5 Things Every Entrepreneur Should Know and Have
When you work in venture and small business investing, you figure out pretty quickly that you’re really in the business of investing in talented entrepreneurs. It is their dreams, hard-work, and execution that translates into ROI. The earlier the opportunity, the more critical the talent and experience of the leadership team. For earlier opportunities, experience drives everything from valuation to timelines in my experience.
Time is money, as the old saying goes. As much as I love and admire entrepreneurs, few things can chew up time like a headstrong and impertinent entrepreneur running on fumes, dreams, and resilience. On the one hand, I admire the persistence and spirit of it all. On the other, I make my money finding opportunities that fit with our investment profile. At the end of the day, if the opportunity doesn’t fit it is execution and not conversation that gets things more in alignment
To save myself (and others) time, I’ve learned to look for some tell-tale signs. As quickly as possible when chatting with a potential entrepreneur, I look for these five things that every entrepreneur should know and have:
- Passion — I’ve been around long enough and experienced enough false starts that I believe without question that passion is a critical element of running, let alone starting, a business. If you don’t radiate energy and enthusiasm, it’s hard to even reach the second item. How are you going to change the world and make money in the process?
- Focus — I need to know that your passion to change the world is channeled through a filter of discipline that will allow you to juggle the many responsibilities and demands of managing a business. Maybe absent-minded and/or distracted entrepreneurs are successful, but I’ve never met one. The intersection of PASSION & FOCUS is the cornerstone of a driven entrepreneur.
- Partner(s) — No one is an island in and of themselves. If you don’t have a partner, you need one. If you don’t play nicely with others, maybe entrepreneurship isn’t for you. No partner means scaling is an issue, and it means all the eggs are in one basket. Both are thing that cause concern when analyzing an opportunity.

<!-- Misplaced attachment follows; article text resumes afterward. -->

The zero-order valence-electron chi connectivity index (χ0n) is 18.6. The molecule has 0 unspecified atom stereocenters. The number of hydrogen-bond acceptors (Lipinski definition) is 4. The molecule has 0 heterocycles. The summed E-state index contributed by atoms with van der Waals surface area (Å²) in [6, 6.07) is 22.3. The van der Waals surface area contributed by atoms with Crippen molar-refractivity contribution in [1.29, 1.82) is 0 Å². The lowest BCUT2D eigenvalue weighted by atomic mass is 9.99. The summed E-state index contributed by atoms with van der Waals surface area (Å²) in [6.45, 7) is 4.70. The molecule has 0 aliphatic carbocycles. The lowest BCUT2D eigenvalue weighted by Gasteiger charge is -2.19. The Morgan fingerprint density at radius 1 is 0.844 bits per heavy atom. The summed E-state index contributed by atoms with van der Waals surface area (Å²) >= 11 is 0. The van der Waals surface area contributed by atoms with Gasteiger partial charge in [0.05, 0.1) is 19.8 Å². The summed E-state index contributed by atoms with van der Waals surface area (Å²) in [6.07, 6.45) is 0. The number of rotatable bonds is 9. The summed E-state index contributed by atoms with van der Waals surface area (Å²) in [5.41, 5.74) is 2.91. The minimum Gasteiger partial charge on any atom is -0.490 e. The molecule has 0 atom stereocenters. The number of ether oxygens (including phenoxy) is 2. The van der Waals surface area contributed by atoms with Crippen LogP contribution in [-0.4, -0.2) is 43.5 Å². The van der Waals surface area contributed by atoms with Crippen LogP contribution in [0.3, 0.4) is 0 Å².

- Expectations — Please don’t tell me this has as much potential as Google or Facebook. Even if you’ve nailed the first three, your credibility is shot when you do that. Also, grounded expectations goes for more than just your financial projections. Make sure you know the business of raising capital. Case in point, don’t ask me to sign a NDA. It’s like asking for a prenuptial agreement before asking someone on a date.
- An Elevator Pitch — In 60 seconds an entrepreneur should be able to convey everything above. Not being able to do that in under 60 seconds is sign that you don’t really have things in points 1 through 4 worked out. It also means that you likely don’t have the value proposition defined, probably don’t understand the need in the marketplace, and almost certainly haven’t figured out what the marketplace is willing to pay.
Honorable mention for the three things I typically request during an email follow-up (which I hope you take the initiative to instigate):
- Website — This seems like such a no-brainer in today’s world. I don’t mean you need to see something from a fancy marketing firm with expensive logos and fancy templates. In today’s world of cloud services, $50 a month will get you a professional grade and relatively robust web presence. I need to see lots of good information and a way to drive sales.
- Executive Summary — A one to two page PDF that includes the logo, data tables, charts, etc. I want to read about the value proposition, market opportunity, leadership team and, to a lesser extent, the financial projections.
- Pitch/Slide Deck — Please say it in no more than eight to twelve slides, and make sure every piece of information included is high value-add. Let the slides be the illustrative element of your compelling story.
Remember, my job as an associate in a venture fund is to find great opportunities that fit the investment profile sought by the fund managers. The things above help me to articulate a compelling story for them, helping me get them interested in what you’ve got to offer. Make my job easier for me, and I’ll make it easier for you to get in front of them.